Friday, August 10, 2012


Dear Friends,
Greetings! I have learned that South Sudan and the United States have a similar struggle when it comes to indigenous languages versus colonialist languages.

In the United States many of the American Indian tribes have languages/tongues that are nearly extinct. This is true in many parts of the world that have been colonized. The reality of the United States is that beginning with Europe, the American Indians were colonized by outsiders coming in, taking their land, changing their culture and forcing them to use languages that were not their own. I learned this a few years ago myself when a friend from Belfast in Northern Ireland corrected me as I talked of the culture in the US as if it had never been anything other than a European culture. In the current day and age it is not so much a European culture anyhow as so many parts of the country are becoming much more Latino, for instance.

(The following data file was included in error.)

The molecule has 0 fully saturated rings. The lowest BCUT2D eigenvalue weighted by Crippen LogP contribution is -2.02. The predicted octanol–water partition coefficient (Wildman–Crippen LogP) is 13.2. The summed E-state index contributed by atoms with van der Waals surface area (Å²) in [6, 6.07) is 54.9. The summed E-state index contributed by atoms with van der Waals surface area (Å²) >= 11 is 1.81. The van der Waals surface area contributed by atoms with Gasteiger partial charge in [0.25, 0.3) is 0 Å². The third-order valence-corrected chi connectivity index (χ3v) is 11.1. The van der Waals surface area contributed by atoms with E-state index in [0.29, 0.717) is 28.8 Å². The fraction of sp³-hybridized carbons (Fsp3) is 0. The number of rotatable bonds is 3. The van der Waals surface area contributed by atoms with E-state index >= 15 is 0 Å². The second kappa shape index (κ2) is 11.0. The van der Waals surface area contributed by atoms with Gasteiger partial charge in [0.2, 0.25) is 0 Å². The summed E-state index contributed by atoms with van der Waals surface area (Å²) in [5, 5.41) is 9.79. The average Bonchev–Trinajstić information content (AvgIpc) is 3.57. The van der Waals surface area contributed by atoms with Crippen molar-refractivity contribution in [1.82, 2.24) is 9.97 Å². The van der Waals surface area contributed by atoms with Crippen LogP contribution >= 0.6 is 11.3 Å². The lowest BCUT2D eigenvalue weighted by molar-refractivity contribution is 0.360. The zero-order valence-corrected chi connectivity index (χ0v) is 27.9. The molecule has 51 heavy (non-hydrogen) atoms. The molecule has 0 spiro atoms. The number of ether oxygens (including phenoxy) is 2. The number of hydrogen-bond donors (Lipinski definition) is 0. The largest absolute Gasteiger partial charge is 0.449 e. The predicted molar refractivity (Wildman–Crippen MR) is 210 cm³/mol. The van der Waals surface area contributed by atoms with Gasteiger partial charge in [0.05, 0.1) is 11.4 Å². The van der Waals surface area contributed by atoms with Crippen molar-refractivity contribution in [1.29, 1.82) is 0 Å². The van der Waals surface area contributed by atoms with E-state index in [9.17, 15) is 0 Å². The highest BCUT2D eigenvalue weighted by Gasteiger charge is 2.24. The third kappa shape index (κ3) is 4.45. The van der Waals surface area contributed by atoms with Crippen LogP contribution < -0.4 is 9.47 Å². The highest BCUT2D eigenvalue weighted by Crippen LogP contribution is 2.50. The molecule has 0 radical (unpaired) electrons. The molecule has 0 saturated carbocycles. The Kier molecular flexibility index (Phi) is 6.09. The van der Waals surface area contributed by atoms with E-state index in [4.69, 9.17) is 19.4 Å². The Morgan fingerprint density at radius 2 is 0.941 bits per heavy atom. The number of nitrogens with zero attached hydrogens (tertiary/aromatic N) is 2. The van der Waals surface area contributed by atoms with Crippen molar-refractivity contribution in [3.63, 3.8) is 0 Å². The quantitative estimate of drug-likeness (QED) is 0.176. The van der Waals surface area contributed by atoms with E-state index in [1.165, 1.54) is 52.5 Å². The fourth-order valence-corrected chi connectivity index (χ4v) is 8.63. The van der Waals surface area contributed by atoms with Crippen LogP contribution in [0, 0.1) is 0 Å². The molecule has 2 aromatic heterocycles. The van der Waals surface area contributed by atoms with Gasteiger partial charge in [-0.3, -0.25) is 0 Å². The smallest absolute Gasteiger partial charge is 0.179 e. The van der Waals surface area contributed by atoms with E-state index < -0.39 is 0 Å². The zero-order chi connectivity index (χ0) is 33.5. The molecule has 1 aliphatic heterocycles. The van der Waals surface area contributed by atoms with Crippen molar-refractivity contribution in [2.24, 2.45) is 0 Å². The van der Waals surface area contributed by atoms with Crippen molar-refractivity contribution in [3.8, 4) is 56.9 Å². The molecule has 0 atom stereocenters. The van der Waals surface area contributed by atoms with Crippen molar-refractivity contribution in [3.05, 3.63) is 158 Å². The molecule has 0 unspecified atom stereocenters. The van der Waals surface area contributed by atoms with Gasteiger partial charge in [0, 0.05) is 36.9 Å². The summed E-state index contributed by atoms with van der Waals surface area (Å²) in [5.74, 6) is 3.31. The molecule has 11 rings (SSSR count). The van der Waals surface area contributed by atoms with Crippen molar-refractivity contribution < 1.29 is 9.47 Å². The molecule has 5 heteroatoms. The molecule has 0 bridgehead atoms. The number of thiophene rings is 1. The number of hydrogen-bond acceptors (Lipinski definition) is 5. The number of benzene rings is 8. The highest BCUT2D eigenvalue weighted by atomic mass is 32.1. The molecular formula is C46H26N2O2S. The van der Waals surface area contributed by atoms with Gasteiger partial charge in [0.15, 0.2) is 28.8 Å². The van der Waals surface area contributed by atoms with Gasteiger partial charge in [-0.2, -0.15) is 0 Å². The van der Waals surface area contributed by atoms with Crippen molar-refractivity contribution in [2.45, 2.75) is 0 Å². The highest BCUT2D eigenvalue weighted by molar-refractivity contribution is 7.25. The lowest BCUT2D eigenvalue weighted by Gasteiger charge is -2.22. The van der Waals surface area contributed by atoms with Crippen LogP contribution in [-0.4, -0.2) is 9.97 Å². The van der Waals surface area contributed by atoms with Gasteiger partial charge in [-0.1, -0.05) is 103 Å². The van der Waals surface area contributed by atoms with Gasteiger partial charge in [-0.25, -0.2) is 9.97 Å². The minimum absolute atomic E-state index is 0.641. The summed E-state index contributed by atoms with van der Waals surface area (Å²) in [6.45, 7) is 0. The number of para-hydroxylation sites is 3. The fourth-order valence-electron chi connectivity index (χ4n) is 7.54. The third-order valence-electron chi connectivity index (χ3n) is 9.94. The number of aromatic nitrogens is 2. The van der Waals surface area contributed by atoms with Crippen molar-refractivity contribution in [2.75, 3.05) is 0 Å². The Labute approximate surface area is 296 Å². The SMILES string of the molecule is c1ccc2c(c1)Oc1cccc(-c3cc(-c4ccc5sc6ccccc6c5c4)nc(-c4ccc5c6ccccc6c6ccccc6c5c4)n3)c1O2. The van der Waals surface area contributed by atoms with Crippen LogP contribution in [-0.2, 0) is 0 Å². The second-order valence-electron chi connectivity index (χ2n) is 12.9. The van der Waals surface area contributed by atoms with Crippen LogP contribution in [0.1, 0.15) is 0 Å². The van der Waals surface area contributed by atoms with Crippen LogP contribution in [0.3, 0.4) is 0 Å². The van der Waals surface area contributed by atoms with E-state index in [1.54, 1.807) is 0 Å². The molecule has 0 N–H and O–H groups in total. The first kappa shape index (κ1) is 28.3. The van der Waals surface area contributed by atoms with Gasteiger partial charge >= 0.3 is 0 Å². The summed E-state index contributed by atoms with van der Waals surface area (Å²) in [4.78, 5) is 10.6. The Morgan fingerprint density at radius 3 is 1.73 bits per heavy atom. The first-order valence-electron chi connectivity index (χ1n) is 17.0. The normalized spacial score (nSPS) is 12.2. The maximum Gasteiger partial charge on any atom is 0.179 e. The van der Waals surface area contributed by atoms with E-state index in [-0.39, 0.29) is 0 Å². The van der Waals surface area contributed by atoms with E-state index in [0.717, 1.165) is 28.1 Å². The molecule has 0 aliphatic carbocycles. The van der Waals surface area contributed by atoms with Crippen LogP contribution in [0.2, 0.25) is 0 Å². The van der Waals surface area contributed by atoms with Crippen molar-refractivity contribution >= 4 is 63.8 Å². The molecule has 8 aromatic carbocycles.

In South Sudan Arabic was the first colonizer language and then English became so. At this time in history as far as I can tell in South Sudan there are first the tribal languages, then Arabic and then the further layer of English which has been named the official language of South Sudan.

A country seems to need a common language in order to function as a country and yet the question becomes, what is being lost as people no longer function exclusively in their own native tongue?